The Real Housewives of Salt Lake City star Jen Shah was charged with conspiracy to commit wire fraud and money laundering as part of an alleged nationwide scheme, federal prosecutors announced Tuesday.

Shah's assistant Stuart Smith, who has also appeared on the Bravo reality series, was charged as well. Both were arrested Tuesday in Salt Lake City and were slated to appear in federal court later in the day.

The indictment charging Shah and Smith alleges that the pair "carried out a wide-ranging telemarketing scheme that defrauded hundreds of victims" nationwide, many of whom were senior citizens, by selling "so-called 'business services' in connection with the Victims' purported online businesses." The scheme is said to have taken place from at least 2012.

Jen Shah
| Credit: Chad Kirkland/Bravo

"Jennifer Shah, who portrays herself as a wealthy and successful businessperson on 'reality' television, and Stuart Smith, who is portrayed as Shah's 'first assistant,' allegedly generated and sold 'lead lists' of innocent individuals for other members of their scheme to repeatedly scam," Manhattan U.S. Attorney Audrey Strauss said in a statement. "In actual reality and as alleged, the so-called business opportunities pushed on the victims by Shah, Smith, and their co-conspirators were just fraudulent schemes, motivated by greed, to steal victims' money."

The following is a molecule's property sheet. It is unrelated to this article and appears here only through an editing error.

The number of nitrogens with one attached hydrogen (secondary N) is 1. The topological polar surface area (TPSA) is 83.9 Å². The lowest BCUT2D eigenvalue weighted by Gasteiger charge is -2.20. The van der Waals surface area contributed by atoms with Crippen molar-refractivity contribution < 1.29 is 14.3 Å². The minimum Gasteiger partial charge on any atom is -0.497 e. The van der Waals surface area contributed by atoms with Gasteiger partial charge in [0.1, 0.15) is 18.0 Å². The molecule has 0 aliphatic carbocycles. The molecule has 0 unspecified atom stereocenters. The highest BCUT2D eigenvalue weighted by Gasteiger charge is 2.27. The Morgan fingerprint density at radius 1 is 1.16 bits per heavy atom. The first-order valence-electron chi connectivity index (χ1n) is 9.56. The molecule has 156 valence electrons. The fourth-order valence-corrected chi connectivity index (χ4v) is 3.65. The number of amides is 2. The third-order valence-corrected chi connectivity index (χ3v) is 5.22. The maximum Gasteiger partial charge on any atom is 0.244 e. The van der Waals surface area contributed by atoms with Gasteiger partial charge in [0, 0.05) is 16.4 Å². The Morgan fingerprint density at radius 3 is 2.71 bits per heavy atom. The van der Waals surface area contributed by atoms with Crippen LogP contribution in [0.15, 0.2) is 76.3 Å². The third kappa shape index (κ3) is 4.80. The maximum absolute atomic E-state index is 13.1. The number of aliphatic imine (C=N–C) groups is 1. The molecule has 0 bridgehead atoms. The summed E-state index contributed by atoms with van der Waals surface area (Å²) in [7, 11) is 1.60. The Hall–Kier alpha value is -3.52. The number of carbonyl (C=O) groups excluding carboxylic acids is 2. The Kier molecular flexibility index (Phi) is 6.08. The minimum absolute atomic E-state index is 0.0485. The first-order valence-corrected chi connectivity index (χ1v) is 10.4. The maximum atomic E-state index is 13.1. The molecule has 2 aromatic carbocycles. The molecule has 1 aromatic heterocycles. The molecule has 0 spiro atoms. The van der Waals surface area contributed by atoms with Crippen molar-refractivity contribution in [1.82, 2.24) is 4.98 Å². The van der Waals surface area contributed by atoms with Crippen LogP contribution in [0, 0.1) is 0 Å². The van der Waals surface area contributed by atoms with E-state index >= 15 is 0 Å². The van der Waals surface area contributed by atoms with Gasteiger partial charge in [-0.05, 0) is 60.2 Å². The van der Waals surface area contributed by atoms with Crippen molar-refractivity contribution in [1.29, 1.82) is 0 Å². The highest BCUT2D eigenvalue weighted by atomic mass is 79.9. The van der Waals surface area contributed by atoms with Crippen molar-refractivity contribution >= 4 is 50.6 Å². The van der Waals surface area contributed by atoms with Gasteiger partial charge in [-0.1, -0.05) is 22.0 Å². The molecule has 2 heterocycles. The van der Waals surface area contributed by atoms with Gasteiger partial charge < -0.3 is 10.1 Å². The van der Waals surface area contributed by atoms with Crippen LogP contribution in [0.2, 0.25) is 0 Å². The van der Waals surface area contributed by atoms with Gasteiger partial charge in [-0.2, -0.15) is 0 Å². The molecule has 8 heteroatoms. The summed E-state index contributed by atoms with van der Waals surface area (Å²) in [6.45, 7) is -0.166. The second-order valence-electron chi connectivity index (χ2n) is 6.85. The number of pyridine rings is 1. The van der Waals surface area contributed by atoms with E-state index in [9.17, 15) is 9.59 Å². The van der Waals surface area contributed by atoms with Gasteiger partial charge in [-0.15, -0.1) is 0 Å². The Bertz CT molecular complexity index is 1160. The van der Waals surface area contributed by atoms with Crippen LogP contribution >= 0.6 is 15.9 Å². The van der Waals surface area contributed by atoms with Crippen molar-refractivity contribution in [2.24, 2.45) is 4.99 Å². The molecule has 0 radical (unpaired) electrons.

"Shah and Smith flaunted their lavish lifestyle to the public as a symbol of their 'success.' In reality, they allegedly built their opulent lifestyle at the expense of vulnerable, often elderly, working-class people," added Homeland Security Investigations Special Agent-in-Charge Peter C. Fitzhugh.

Representatives for Shah and Bravo, which airs The Real Housewives, declined to comment. EW was unable to locate contact information for Smith.

Shah was one of six main cast members on The Real Housewives of Salt Lake City's first season, which concluded about a month ago. (The show has been renewed for a second season.) She is the CEO of three marketing companies and is married to University of Utah football coach Sharrieff Shah.

According to the charges, Shah and Smith sold services "including tax preparation or website design services, notwithstanding that many Victims were elderly and did not own a computer."

"At no point did the defendants intend that the Victims would actually earn any of the promised return on their intended investment, nor did the Victims actually earn such returns," the indictment continues.

Shah and Smith are each charged with one count of conspiracy to commit wire fraud in connection with telemarketing through which they victimized 10 or more persons over the age of 55, which carries a maximum sentence of 30 years, and one count of conspiracy to commit money laundering, which carries a maximum sentence of 20 years.

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